"As city editor it immediately developed that one of the problems was to keep McGee from converting every line into rhyme. His poetry was ingrained.”
Grant McGee was born in Missouri, where he received a bachelor’s degree from William Jewell College. After graduating with his journalism degree from Missouri University in 1916, he moved to Muskogee, Oklahoma, as a reporter for the Muskogee Times-Democrat and Muskogee Phoenix. He later came to Oklahoma City and worked at The Oklahoman and Times before accepting a position on the editorial staff of the Scripps-Howard Oklahoma News in 1923, where he worked until the newspaper folded in 1939. He was transferred to Press Scimitar in Memphis, Tennessee, and worked with that paper until his retirement as city editor in 1958.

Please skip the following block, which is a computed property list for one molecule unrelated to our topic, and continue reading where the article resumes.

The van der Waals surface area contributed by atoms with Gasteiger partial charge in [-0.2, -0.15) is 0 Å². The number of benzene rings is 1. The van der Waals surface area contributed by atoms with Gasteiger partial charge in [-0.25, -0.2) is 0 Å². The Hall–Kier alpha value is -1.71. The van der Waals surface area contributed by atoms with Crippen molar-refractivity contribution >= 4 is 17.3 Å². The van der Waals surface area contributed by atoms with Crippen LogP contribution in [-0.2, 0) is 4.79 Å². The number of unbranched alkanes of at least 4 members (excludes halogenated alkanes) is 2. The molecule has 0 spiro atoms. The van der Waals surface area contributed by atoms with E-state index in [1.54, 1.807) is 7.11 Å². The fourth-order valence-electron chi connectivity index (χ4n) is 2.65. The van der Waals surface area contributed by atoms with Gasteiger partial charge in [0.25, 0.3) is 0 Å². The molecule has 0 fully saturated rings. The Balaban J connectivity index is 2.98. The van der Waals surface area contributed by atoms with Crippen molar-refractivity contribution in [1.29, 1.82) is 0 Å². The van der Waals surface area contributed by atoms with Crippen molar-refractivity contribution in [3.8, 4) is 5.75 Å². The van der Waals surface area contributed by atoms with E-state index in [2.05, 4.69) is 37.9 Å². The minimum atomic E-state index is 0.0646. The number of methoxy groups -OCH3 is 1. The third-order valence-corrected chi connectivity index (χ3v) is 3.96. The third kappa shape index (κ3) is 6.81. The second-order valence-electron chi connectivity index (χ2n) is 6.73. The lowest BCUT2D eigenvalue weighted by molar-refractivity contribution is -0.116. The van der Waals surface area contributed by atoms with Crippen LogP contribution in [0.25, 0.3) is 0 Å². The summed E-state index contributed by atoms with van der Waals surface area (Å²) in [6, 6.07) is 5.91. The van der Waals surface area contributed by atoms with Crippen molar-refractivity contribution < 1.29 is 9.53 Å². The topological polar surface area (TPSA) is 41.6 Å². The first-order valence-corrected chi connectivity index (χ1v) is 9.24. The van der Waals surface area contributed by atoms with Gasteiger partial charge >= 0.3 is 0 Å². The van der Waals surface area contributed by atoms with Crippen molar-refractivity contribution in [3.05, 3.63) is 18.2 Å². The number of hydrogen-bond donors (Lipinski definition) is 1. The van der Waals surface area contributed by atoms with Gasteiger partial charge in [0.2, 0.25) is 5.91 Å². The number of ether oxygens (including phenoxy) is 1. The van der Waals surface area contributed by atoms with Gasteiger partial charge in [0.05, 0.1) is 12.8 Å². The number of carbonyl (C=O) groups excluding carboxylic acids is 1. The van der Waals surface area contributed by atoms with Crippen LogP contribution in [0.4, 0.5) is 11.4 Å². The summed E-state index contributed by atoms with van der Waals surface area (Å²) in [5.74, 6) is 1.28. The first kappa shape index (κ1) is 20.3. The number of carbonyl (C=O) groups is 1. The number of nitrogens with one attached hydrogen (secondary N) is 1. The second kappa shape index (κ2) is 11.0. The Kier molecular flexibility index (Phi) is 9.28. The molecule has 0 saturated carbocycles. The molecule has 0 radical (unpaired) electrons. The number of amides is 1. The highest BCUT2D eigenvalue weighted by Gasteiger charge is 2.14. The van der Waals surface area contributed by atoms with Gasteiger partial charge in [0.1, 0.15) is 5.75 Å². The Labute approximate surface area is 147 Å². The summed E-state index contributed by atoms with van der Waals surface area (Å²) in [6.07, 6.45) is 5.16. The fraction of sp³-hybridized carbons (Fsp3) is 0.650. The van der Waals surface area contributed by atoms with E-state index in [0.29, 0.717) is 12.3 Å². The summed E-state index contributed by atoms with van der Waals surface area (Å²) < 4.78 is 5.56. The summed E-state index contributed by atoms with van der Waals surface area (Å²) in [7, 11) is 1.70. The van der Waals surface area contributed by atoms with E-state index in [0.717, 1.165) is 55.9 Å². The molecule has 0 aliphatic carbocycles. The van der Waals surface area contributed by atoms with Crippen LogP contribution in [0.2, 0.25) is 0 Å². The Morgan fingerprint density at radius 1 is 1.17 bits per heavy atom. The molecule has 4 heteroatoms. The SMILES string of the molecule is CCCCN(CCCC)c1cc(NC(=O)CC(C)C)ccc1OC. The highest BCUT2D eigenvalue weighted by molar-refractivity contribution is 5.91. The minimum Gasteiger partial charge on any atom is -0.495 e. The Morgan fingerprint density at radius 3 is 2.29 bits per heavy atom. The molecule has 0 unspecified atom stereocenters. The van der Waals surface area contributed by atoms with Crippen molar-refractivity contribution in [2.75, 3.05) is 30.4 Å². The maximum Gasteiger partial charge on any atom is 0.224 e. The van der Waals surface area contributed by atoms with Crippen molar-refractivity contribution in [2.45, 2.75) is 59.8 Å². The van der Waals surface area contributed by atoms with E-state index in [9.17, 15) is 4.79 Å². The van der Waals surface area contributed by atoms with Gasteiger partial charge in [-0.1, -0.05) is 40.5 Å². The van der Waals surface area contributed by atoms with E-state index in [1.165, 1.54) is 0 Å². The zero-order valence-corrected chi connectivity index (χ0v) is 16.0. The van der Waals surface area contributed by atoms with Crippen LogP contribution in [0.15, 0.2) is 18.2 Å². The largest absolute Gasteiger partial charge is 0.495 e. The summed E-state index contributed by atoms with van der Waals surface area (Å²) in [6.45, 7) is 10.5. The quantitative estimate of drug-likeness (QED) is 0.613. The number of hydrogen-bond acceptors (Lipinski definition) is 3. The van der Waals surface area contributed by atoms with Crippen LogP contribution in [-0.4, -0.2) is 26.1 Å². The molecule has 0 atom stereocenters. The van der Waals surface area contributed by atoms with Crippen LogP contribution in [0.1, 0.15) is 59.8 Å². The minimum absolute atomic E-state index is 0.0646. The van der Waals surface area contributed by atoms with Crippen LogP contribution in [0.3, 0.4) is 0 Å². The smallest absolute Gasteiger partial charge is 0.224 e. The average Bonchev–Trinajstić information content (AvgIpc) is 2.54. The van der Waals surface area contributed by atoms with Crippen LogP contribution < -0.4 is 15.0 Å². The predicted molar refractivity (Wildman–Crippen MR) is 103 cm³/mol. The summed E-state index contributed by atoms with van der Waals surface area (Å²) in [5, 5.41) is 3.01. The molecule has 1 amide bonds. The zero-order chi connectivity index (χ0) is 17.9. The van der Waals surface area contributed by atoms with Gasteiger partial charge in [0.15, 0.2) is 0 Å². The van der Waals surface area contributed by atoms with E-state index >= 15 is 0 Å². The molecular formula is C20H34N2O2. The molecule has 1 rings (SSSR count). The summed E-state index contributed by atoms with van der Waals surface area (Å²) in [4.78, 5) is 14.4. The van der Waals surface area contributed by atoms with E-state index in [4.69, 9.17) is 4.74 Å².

While with Oklahoma News, McGee became well known for his series of feature articles detailing the Depression. Oklahoma historian Pendleton Woods noted that “his articles touched more clearly the heart of the problem than most other writings, and had great influence upon the social climate of the time.”
Historians believe that Grant McGee may have been among the first journalists to coin the phrase “black gold” to describe the abundant oil in Oklahoma.
McGee came to Muskogee, Oklahoma, as a journalist in 1916.